An interview with Erik Brynjolfsson Machine, platform, crowd
Erik Brynjolfsson, a professor at the Massachusetts Institute of Technology and director of the Initiative on the Digital Economy at the Institute, is a world-renowned expert on technological innovation.
He is the co-author, with Andrew McAfee, of The Second Machine Age, a bestselling study of the economic consequences of new technological advances.
His most recent book, Machine, Platform, Crowd (also co-authored with McAfee), examines a ‘triple revolution’ in technology, comprising three shifts: a shift from human decision making to machine-based learning; a shift from products to platforms (such as Uber and Airbnb); and a shift from companies’ ‘core’ (or internal) expertise to crowd-sourced learning and problem-solving.
Professor Brynjolfsson spoke to AIQ about these seismic shifts in innovation, and the changing balance of power in technology between East and West.
AIQ: The first part of the ‘triple revolution’ you describe in Machine, Platform, Crowd is the shift from human-to machine-based decision-making. How are machine algorithms improving decision-making?
Erik Brynjolfsson: Over the past couple of decades, more and more digital data has become available, and that’s the lifeblood of data-driven decision-making and artificial intelligence. It’s worth distinguishing here between two approaches. One is data-driven decision-making, which is using large data sets to make better decisions; this is something that’s spread through the American economy and worldwide. Data-driven decision-makers are about five per cent more productive than competitors that don’t use data-driven approaches.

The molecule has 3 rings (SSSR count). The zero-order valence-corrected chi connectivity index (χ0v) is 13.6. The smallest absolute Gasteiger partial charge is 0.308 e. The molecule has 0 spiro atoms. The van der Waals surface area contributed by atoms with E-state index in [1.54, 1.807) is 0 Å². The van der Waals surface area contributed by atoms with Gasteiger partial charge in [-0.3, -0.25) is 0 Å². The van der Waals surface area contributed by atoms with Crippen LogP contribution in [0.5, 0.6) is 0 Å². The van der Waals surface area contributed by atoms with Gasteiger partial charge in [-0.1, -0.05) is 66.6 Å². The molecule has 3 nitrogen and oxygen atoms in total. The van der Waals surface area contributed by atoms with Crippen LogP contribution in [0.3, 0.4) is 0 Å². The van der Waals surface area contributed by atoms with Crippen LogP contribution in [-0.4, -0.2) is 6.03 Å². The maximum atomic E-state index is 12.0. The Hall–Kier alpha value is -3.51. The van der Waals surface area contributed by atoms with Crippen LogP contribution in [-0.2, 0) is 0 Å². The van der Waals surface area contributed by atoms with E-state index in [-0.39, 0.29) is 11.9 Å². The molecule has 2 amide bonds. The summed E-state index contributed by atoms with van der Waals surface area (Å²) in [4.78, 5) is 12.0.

The second big wave we’ve seen is in machine learning and AI. It’s still early days, but for certain categories – advertising, medical imaging and some manufacturing applications – machine learning has been really effective in helping with decision-making as well. I expect that to accelerate a lot in the coming years.
AIQ: Human-machine ‘partnerships’ are also key to what you call ‘the shift from core to crowd’. How i s this opening up new opportunities for innovation?
EB: The same digital platforms that provide digital data also connect people. Today, for the first time in human history, we have literally billions of people who can communicate on a digital infrastructure, the internet, and you can tap into them. Companies have begun to use the power of the crowd to innovate and solve problems their ‘core’ researchers and executives aren’t able to solve.
For instance, in medicine, the crowd has massively improved experts’ ability to sequence the DNA in white blood cells. The National Institute of Health and Harvard Medical School were working on this, and though they had a lot of expertise, ultimately the big breakthrough came when they opened the problem up to a crowd of experts across the world. These experts had very different approaches to the problem; they came from areas as diverse as petroleum engineering or crystallography, and some of the techniques they applied led to a 100-fold improvement in the performance of the relevant algorithms. There are many examples like this, of the crowd developing software faster, finding bugs, solving puzzles.